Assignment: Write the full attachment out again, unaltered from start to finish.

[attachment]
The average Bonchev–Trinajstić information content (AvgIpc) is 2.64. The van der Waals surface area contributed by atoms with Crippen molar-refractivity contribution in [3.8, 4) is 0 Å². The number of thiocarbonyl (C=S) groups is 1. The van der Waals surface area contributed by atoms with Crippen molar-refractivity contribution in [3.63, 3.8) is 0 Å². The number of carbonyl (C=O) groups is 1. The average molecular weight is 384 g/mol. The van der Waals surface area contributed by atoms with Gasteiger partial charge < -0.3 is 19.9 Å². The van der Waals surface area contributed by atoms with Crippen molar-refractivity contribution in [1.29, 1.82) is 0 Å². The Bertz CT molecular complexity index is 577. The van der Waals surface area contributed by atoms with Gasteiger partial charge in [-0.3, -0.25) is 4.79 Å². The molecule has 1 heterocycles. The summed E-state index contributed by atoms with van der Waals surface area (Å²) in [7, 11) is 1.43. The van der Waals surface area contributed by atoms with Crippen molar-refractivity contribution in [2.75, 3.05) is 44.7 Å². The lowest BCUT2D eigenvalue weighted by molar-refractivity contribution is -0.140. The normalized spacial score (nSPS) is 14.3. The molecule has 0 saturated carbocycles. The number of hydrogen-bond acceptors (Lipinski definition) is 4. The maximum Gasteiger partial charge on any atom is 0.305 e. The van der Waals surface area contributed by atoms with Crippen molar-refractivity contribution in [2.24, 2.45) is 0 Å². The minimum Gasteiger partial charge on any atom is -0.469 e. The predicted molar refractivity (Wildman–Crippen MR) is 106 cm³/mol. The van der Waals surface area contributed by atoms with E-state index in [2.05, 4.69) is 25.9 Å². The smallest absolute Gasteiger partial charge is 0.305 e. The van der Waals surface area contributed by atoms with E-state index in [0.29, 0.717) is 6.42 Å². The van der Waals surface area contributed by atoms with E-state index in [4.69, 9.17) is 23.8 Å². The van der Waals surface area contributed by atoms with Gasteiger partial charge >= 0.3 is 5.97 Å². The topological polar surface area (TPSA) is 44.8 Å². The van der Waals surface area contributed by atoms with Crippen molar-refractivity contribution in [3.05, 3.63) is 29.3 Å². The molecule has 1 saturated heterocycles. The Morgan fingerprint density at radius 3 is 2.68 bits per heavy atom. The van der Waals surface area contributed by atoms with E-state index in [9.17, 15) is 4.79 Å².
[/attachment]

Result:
The average Bonchev–Trinajstić information content (AvgIpc) is 2.64. The van der Waals surface area contributed by atoms with Crippen molar-refractivity contribution in [3.8, 4) is 0 Å². The number of thiocarbonyl (C=S) groups is 1. The van der Waals surface area contributed by atoms with Crippen molar-refractivity contribution in [3.63, 3.8) is 0 Å². The number of carbonyl (C=O) groups is 1. The average molecular weight is 384 g/mol. The van der Waals surface area contributed by atoms with Gasteiger partial charge < -0.3 is 19.9 Å². The van der Waals surface area contributed by atoms with Crippen molar-refractivity contribution in [1.29, 1.82) is 0 Å². The Bertz CT molecular complexity index is 577. The van der Waals surface area contributed by atoms with Gasteiger partial charge in [-0.3, -0.25) is 4.79 Å². The molecule has 1 heterocycles. The summed E-state index contributed by atoms with van der Waals surface area (Å²) in [7, 11) is 1.43. The van der Waals surface area contributed by atoms with Crippen molar-refractivity contribution in [2.75, 3.05) is 44.7 Å². The lowest BCUT2D eigenvalue weighted by molar-refractivity contribution is -0.140. The normalized spacial score (nSPS) is 14.3. The molecule has 0 saturated carbocycles. The number of hydrogen-bond acceptors (Lipinski definition) is 4. The maximum Gasteiger partial charge on any atom is 0.305 e. The van der Waals surface area contributed by atoms with Crippen molar-refractivity contribution in [2.24, 2.45) is 0 Å². The minimum Gasteiger partial charge on any atom is -0.469 e. The predicted molar refractivity (Wildman–Crippen MR) is 106 cm³/mol. The van der Waals surface area contributed by atoms with E-state index in [2.05, 4.69) is 25.9 Å². The smallest absolute Gasteiger partial charge is 0.305 e. The van der Waals surface area contributed by atoms with E-state index in [0.29, 0.717) is 6.42 Å². The van der Waals surface area contributed by atoms with E-state index in [4.69, 9.17) is 23.8 Å². The van der Waals surface area contributed by atoms with Gasteiger partial charge >= 0.3 is 5.97 Å². The topological polar surface area (TPSA) is 44.8 Å². The van der Waals surface area contributed by atoms with Crippen molar-refractivity contribution in [3.05, 3.63) is 29.3 Å². The molecule has 1 saturated heterocycles. The Morgan fingerprint density at radius 3 is 2.68 bits per heavy atom. The van der Waals surface area contributed by atoms with E-state index in [9.17, 15) is 4.79 Å².